The cover page was nothing more than formality, introductions and a brief overview of the attorney's credentials and whatnot.  It was an intimidation factor, she supposed, one meant to let her know that they apparently thought that she was not up to the challenge of successfully representing Zel Roka.  Too bad that it wasn't going to work.

The second page, however, was much more interesting, as far as Valerie was concerned, and the gist of it drew a loud snort from her as she skimmed over the document.  Not surprisingly, it was an offer to drop all charges against Mr. Roka if he agreed to an out of court settlement, the terms to be discussed should Mr. Roka decide that it would be in his best interests to meet with them.

"Settlement," Valerie grumbled under her breath.  "That bastard doesn't deserve to get one red cent, one way or another."

Which was entirely true, but it didn't mean that she could ignore the offer, either.  Even if she didn't like the idea of paying Jass Martel anything at all, if it would get Evan out of trouble this time, she couldn't just discount it, either, even if the idea of him benefiting in any way from the situation ticked her off more and more whenever she really stopped to think about it.  There was still the case in New York City to think about, and any way she looked at it, tying everything up in a lot more legal red tape could be disastrous.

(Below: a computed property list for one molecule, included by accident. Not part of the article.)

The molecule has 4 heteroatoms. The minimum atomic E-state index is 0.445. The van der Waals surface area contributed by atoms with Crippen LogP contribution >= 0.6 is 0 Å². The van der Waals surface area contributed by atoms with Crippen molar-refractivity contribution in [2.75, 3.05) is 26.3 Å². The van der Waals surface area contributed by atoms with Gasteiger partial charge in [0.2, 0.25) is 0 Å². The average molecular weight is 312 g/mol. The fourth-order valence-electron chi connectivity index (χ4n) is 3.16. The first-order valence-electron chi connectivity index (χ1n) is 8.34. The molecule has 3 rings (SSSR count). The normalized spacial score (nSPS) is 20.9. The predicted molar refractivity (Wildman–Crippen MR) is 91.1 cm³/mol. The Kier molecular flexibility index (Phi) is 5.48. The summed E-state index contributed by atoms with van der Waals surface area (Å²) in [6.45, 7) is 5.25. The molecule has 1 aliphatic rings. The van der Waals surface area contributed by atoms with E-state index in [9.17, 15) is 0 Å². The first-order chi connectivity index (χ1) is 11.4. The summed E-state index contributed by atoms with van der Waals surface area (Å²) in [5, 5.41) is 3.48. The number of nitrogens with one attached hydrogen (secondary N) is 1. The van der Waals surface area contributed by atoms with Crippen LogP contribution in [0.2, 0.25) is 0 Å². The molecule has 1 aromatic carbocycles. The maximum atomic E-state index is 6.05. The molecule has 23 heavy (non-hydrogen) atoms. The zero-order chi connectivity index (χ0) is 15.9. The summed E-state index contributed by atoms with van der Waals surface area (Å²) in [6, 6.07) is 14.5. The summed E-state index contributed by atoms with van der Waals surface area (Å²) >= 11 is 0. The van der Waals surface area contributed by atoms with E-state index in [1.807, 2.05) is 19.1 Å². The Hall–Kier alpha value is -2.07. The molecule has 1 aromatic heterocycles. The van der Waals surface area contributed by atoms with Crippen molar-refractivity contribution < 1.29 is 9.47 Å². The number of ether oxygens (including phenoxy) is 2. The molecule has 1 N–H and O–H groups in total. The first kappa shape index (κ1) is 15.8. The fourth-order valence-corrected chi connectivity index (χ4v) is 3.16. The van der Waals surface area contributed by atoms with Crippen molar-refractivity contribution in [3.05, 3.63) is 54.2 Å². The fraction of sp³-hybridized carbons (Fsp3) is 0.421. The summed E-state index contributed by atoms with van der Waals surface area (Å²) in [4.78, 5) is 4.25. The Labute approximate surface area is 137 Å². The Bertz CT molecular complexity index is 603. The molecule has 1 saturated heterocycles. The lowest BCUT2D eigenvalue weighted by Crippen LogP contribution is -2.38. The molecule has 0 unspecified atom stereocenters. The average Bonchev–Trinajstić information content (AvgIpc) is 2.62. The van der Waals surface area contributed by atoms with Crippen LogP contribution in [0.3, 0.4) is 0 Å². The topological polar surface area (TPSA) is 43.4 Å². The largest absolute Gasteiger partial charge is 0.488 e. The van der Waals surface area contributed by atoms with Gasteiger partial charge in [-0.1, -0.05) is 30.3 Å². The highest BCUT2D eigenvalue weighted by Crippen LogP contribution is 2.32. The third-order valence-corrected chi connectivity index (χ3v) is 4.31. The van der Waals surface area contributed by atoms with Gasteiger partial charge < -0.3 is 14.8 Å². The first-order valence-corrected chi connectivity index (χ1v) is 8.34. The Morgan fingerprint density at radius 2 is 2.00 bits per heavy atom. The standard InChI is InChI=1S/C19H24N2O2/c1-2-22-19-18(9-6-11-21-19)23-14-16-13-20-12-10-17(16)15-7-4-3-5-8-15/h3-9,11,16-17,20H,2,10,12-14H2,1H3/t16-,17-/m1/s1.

She sighed.  The last thing she wanted to do was to call Jass' attorney to arrange any kind of meeting, but she would, just as soon as she talked to Evan to see what he said about the idea of offering him a settlement to forestall any kind of charges being filed . . .


Flopping down on the sofa, Evan closed his eyes and let out a soft groan as the quiet of the hotel suite seemed to thicken in his ears.

It had been a damn long day.

The meeting with the festival bigwigs went about as well as he had expected.  They hadn't wanted to allow Evan's show to go on, of course—not surprising from old bastards who were trying to look hip despite their balding heads and their middle age spreads that looked truly laughable, hanging over the waistband of their faded jeans.  Hell, one of them had even attempted to wear a pair of black leather pants.  It was a painful sight to have been forced to see.

Mike had wanted him to pretend to be a little contrite for the fight that had caused all the uproar, in the first place.  He'd damn near blown an ass-gasket when Evan sat back, crossed his arms over his chest, grinned at those old farts, and told them, point blank, that he'd love to have Jass come up on stage with him so that he could beat the living, breathing shit out of him again, and this time, in front of the entire arena.

Suffice it to say that the coordinators weren't well pleased, and neither was ol' Mikey, proving yet again that he'd lost what little sense of humor he'd had a long, long time ago.